James Marshall Hendrix revolutionized the guitar, first serving time as a sideman to Little Richard.  From Richard, he learned that he couldn’t hang back like a sideman should. But, perhaps also, he learned the power of Little Richard’s ‘stache as a rock ‘n’ roll accessory of choice.

Gitarrlegenden Jimi Hendrix

And who knows?  Maybe the ‘stache was the key to Hendrix’s ability to shred?

Burton Cummings of The Guess Who – Hang On To Your Life

Among their skills as Canadian hit-makers who had some play in the States, despite hailing from the Canadian prairies (Winnipeg, actually), they had an advantage in lead singer and keyboardist Burton Cummings, who’s mustache has become a national icon.

You know that one relative who’s always had a mustache, and you can’t imagine him without it?  Think of that on a cultural scale,  and you begin to see what Burton Cummings’ ‘mo means to every Canadian, everywhere.

Jeff ‘Skunk’ Baxter of Steely Dan – My Old School

This man really is the Walrus, defining the ‘Dan’s early career as dual-guitared jazz-rock champions, and defining the extent to which one man might seek to entirely hide his mouth using his own hair.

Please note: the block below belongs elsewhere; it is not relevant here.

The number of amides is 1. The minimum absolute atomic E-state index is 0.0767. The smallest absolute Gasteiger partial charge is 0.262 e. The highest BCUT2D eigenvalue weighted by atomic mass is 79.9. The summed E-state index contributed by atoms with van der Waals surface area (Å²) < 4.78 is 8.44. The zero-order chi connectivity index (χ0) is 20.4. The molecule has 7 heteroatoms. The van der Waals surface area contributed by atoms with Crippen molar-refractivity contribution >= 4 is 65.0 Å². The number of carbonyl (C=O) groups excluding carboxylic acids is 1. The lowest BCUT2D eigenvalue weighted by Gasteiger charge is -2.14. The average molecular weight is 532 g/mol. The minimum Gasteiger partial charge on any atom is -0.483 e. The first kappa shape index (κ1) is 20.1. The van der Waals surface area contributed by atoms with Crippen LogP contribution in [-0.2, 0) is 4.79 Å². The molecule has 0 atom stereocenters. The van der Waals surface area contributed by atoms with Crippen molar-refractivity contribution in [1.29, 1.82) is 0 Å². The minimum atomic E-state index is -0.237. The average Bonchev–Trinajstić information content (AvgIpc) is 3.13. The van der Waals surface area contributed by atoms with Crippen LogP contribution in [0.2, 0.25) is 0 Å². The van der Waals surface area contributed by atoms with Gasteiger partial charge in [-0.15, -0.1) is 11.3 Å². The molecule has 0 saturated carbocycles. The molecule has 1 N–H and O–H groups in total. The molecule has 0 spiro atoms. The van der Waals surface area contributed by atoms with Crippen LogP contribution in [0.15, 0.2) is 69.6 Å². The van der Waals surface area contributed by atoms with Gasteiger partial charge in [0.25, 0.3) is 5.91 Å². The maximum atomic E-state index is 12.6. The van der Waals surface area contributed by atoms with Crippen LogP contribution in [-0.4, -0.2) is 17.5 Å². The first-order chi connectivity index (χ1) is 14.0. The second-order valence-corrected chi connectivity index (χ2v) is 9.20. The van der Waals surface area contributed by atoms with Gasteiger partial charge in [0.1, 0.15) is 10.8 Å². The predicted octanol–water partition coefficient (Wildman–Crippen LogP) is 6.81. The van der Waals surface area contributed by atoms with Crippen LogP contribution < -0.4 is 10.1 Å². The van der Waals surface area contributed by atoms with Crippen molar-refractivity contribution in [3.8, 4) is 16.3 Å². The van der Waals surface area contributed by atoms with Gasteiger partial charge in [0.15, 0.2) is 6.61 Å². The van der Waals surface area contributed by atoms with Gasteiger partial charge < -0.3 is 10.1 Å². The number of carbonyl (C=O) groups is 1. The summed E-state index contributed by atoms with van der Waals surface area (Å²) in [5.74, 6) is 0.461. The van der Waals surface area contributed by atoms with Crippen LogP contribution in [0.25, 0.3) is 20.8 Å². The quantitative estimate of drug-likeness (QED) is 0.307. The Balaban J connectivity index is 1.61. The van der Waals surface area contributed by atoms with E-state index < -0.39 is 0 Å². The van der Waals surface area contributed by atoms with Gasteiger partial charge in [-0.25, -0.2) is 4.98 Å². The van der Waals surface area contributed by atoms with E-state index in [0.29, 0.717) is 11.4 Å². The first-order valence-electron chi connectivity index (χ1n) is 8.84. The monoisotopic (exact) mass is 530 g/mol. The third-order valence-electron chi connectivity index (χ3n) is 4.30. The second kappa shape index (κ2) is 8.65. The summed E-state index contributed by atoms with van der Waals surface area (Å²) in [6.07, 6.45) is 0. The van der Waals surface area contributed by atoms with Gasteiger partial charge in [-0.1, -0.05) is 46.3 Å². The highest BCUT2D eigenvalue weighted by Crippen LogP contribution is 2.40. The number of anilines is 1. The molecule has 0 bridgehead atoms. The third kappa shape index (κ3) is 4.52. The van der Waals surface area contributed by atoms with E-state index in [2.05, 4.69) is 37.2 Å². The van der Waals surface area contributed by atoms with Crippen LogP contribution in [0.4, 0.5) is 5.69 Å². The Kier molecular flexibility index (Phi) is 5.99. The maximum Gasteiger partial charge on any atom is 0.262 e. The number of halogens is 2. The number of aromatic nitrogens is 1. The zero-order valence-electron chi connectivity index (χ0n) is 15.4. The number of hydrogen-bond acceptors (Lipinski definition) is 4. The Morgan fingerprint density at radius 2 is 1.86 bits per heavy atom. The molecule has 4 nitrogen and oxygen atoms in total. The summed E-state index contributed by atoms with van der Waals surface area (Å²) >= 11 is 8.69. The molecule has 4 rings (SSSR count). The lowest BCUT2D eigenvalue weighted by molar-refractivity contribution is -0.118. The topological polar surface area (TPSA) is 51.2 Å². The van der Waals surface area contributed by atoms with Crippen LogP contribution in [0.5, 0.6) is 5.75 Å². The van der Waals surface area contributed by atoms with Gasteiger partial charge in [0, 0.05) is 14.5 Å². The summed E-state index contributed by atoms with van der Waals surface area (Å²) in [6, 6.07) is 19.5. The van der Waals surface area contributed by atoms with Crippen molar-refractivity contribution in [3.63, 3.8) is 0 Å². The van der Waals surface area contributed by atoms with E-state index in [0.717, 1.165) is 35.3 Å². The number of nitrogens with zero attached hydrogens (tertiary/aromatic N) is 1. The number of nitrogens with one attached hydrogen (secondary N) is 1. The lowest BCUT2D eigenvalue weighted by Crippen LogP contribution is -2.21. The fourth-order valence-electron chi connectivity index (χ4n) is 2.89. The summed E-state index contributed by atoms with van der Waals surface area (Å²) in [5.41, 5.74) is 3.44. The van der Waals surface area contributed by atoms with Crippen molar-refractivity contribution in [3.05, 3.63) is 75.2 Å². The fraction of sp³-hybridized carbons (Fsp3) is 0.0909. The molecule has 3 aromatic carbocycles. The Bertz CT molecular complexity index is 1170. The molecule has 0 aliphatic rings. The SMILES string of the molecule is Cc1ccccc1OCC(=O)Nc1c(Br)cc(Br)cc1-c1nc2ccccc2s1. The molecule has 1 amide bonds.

And if you think the ‘stache is only for unwashed, peace-loving hippies, think again! Not only is this ‘stache still around today, it remains on the face of a man who’s had a second careering in designing guidance systems for missles.

Ron Mael of Sparks – This Town Ain’t Big Enough For the Both of Us

If Adolph Hitler stole Charlie Chaplin’s ‘stache in the 1930s, then Ron Mael has been trying to steal it back ever since he could grow one.


I think all would be well, if Mael looked any less insane than Hitler.  But, he doesn’t.  At all.

Bernard Sumner of Joy Divison – Transmission

Guitarist for Joy Division and later the same for New Order, Bernard Sumner’s brief flirtation with a ‘bumfluff’ mustache at the end of the 1970s has become legendary.